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January 26, 2024

CMA announces probe into Vodafone Three merger

An initial investigation by the competition watchdog will decide whether the proposed Vodafone Three merger, which would create the UK’s largest mobile network, could reduce competition in the marketplace. 

By Greg Noone

The Competition and Markets Authority (CMA) has launched an investigation into the proposed Vodafone Three Merger. The deal, announced in June 2023, would create the UK’s largest mobile network. Having received feedback from stakeholders about the merger, the CMA has now initiated a Phase 1 investigation over the next 40 working days to determine whether it would lead to a ‘substantial lessening of competition.’

“This deal would bring together two of the major players in the UK telecommunications market, which is critical to millions of everyday customers, businesses and the wider economy,” said the CMA’s chief executive, Sarah Cardell. “The CMA will assess how this tie-up between rival networks could impact competition before deciding next steps.”

The logos of Vodafone and Three on mobile phones, used to illustrate a story about a CMA probe into the proposed Vodafone Three merger.
The proposed Vodafone Three merger has been on the CMA’s radar since at least October 2023. (Photo by mundissima / Shutterstock)

Vodafone Three merger could create the UK’s largest mobile network

Though first announced in June of last year, a merger between Vodafone and Three was first mooted as far back as October 2022. At the time it was, as telecoms analyst Paolo Pescatore told Tech Monitor at the time, a “marriage of convenience,” allowing both firms’ parent companies to create a network with 27 million UK customers – more than their nearest rivals, Virgin Media’s O2 and BT’s EE. Any Vodafone Three merger would likely also accelerate the latter’s rollout of 5G services, said Pescatore.

“Ultimately the number of mobile players will reduce, limiting consumer choice,” he explained. “Scale is key to help lower costs and improve margins. Convergence still remains the Achilles heel if this does get over the line.”

Even in October 2022, however, it was clear that the CMA would almost certainly launch its own inquiry into the merger. Analysts predicted that the competition watchdog would take a dim view of the deal after it was finally announced the following June. The merger would “face a major challenge to win approval,” CCS Insight’s Kester Mann told Tech Monitor, with the case undermined by the decision at the time by both Vodafone and Three to raise their tariffs by 14.4% during a cost of living crisis. As such, said Mann, “the prospect the deal leads to higher prices will be a major concern for the CMA.”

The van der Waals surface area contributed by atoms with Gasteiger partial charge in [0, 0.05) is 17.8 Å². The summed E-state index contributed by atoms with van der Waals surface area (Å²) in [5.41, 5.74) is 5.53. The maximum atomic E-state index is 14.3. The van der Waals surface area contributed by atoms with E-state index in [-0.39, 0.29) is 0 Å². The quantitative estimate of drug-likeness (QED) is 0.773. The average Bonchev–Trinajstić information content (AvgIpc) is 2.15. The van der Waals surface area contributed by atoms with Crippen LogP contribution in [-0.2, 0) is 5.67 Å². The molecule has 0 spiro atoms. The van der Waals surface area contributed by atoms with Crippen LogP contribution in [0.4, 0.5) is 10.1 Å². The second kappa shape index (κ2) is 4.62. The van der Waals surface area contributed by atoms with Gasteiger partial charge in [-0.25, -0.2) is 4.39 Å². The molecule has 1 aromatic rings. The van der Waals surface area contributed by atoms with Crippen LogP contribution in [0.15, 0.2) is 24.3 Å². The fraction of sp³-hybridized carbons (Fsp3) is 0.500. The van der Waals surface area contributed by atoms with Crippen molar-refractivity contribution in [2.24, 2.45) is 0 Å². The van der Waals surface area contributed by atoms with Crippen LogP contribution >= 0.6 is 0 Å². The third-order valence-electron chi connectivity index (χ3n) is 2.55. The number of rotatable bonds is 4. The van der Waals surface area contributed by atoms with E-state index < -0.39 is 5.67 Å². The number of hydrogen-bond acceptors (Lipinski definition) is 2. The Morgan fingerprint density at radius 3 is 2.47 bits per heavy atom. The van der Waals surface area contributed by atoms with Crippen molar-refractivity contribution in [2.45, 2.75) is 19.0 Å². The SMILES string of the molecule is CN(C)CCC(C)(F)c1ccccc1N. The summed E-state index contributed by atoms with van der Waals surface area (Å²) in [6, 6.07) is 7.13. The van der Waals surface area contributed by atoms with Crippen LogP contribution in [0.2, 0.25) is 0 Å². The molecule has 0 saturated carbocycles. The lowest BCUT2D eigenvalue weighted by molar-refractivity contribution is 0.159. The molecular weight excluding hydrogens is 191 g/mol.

CMA inquiry into Vodafone Three merger began in autumn 2023

Predictions about the CMA’s concern were justified. In October 2023, the regulator launched a preliminary call for views from third parties about the merger. After having assessed these submissions, the CMA’s formal Phase 1 investigation will be accompanied by a second call for industry comment. The results of both will determine whether a more in-depth Phase 2 investigation is required. 

The launch of a CMA investigation into the Vodafone Three merger is no great surprise, says Robert Pritchard, principal analyst at GlobalData. Indeed, the regulator may discover that the deal is beneficial for competition in the UK mobile network market, argues Pritchard. “In the long term, the market would likely benefit from having three strong players competing rather than two strong providers and two weaker ones,” he told Tech Monitor. “Most regulators in Europe [agree] that three competitors result in sufficient competition – and it’s not like Ofcom would not be monitoring the market.”

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Market investigations must be concluded within 18 months of an initial reference being made, though this can be extended by six months under certain circumstances. At the end of this process, the CMA may choose to block the Vodafone Three merger or mandate structural changes in the deal before it can proceed. Both actions were taken by the competition watchdog in response to Microsoft’s proposed acquisition of Activision, which it first blocked before waving through after the former business ceded cloud gaming rights to rival Ubisoft.

Read more: Adobe cancels $20bn Figma deal after regulatory pressure

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